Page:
Stephen Spender (1909-1995) was a British poet, essayist and human rights advocate. He was born in London to journalist Harold Spender and the painter and poet Violet Hilda Schuster.
Spender studied at University College, Oxford but emerged without a degree. He spent his time writing poetry, along with the likes of W H Auden and Cecil Day Lewis, and his poems touched upon the most pressing social and political issues of the age.
Spender’s role in establishing Writers and Scholars International, and subsequently Index on Censorship, is inextricably bound with that of dissidence in the Soviet Union.
On the 12 January 1968, western radio stations broadcast an open letter, addressed to the ‘world public,’ from the Soviet dissidents Larisa Bogoraz and Pavel Litvinov. The letter had been written to draw attention to the so-called “Trial of Four” conducted by the Soviet authorities against the writers Ginzburg, Galanskov, Dobrovolsky and Lahkova for their involvement in samizdat, the secret copying and distribution of censored writing.
The following day Spender read the letter in The Times. Immediately moved by the appeal, and its elucidation on the legal persecution of writers in the USSR, he called upon a number of his friends, including Auden, philosopher and mathematician Bertrand Russell and composer Igor Stravinsky, to draft a response to express their support.
Although Spender’s telegram didn’t reach Litvinov or Bogoraz directly, Litvinov heard the message through a radio broadcast, and subsequently used the transnational samizdat smuggling networks to express his gratitude.
On 8 August, two weeks before the Soviet invasion of Czechoslovakia, Litvinov wrote to Spender. In it he outlined a proposition: the creation in England of an organisation that would be devoted to defending free expression, wherever its repression may occur.
With the help of the philosopher Stuart Hampshire, Spender created a committee, Writers and Scholars International, made up of a number of prominent academics, journalists and writers.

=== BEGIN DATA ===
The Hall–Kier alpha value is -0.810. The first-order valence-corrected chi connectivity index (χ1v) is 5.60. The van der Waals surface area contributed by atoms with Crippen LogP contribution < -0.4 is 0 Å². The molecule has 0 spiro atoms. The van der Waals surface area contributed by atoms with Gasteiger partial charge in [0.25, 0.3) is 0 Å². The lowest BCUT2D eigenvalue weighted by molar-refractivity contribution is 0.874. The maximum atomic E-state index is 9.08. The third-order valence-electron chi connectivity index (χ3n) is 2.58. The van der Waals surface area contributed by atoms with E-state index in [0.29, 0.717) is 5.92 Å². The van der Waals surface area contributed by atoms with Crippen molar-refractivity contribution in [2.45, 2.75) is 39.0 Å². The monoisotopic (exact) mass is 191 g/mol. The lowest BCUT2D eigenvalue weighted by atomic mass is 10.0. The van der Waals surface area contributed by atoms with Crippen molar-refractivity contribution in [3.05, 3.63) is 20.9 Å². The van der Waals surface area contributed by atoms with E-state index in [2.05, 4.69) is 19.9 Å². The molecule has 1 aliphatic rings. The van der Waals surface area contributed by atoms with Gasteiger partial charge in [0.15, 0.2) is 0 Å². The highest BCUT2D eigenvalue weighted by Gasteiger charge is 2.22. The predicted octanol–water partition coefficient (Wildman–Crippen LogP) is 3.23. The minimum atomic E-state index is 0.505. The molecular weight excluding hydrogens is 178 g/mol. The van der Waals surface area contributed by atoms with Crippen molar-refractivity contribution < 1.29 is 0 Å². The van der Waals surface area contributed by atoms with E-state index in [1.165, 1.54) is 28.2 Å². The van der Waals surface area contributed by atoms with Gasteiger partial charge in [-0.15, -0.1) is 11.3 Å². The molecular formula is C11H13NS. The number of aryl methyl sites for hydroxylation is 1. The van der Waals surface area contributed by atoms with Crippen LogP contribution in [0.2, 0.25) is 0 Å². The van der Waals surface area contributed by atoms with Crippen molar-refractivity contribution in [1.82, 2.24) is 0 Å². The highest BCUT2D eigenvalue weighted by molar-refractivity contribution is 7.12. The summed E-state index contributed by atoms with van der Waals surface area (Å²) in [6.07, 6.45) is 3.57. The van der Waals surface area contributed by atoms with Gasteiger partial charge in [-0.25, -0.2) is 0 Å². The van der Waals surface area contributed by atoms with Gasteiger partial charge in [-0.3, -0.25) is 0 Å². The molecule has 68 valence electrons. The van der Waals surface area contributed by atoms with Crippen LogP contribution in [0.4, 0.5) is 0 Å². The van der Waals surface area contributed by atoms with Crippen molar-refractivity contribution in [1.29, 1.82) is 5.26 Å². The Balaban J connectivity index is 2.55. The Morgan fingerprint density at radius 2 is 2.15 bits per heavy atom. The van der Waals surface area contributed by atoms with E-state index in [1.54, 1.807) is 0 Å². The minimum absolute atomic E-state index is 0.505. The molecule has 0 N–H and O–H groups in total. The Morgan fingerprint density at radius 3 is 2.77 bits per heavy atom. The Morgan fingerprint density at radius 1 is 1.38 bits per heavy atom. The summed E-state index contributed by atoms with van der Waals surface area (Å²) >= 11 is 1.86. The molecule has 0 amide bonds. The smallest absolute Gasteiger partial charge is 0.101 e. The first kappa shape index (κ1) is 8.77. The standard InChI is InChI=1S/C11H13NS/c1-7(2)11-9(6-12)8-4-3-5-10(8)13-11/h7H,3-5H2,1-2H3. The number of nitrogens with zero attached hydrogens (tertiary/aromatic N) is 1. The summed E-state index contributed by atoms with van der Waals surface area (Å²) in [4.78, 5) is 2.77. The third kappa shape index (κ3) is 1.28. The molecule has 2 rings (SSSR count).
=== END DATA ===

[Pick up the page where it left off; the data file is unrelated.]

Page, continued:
It was this that led to the creation of Index on Censorship magazine, with the translator Michael Scammel, as Editor-in-Chief. The magazine was to function in accordance with Litvinov’s suggestions; it would be dedicated to creating an ‘Index’ on those, in whatever country they may be, who find their free speech to be stifled.
Throughout his life, Spender was steadfast in his concern for the principles of free expression, and of social inequality. He spent a brief spell, “a few weeks”, according to his 1949 essay in The God That Failed, with the British Communist party in 1936. Spender described both his enrolment in the Communist Party and his leaving it as being both inextricably linked with the Spanish Civil War; the former in terms of joining the ranks in the fight against fascism, and the latter after witnessing the Red Terror of the Soviet-influenced Communists in Spain.
He maintained a consistent anti-Stalinist left position throughout his life, and remained concerned with the consequences of the “disease of capitalism”, as he put it, thus circumventing the frenzied bipolarity of the Cold War atmosphere to remain an ally of the voiceless and oppressed. When Ramparts revealed in 1966 that the CIA had been funding the Congress of Cultural Freedom, and thus their money had equally gone towards Spender’s own journal, Encounter, he quit the Congress in disgust. When the Litvinov-Bogoraz appeal appeared shortly after this scandal, it galvanised Spender into new action.
In the first issue of Index on Censorship magazine Spender wrote an essay entitled With Concern For Those Not Free in which he outlined why Index was so necessary:
“I think that doing this is not just an act of charity. It is a way of facilitating and extending an international consciousness, traversing political boundaries…censorship and acts of persecution. The world is moving in two directions: one is towards the narrowing of distances through travel, increasing interchange…the other is towards the shutting down of frontiers, the ever more jealous surveillance by governments and police of individual freedom. The opposites are fear and openness; and in being concerned with the situation of those who are deprived of their freedoms one is taking the side of openness.”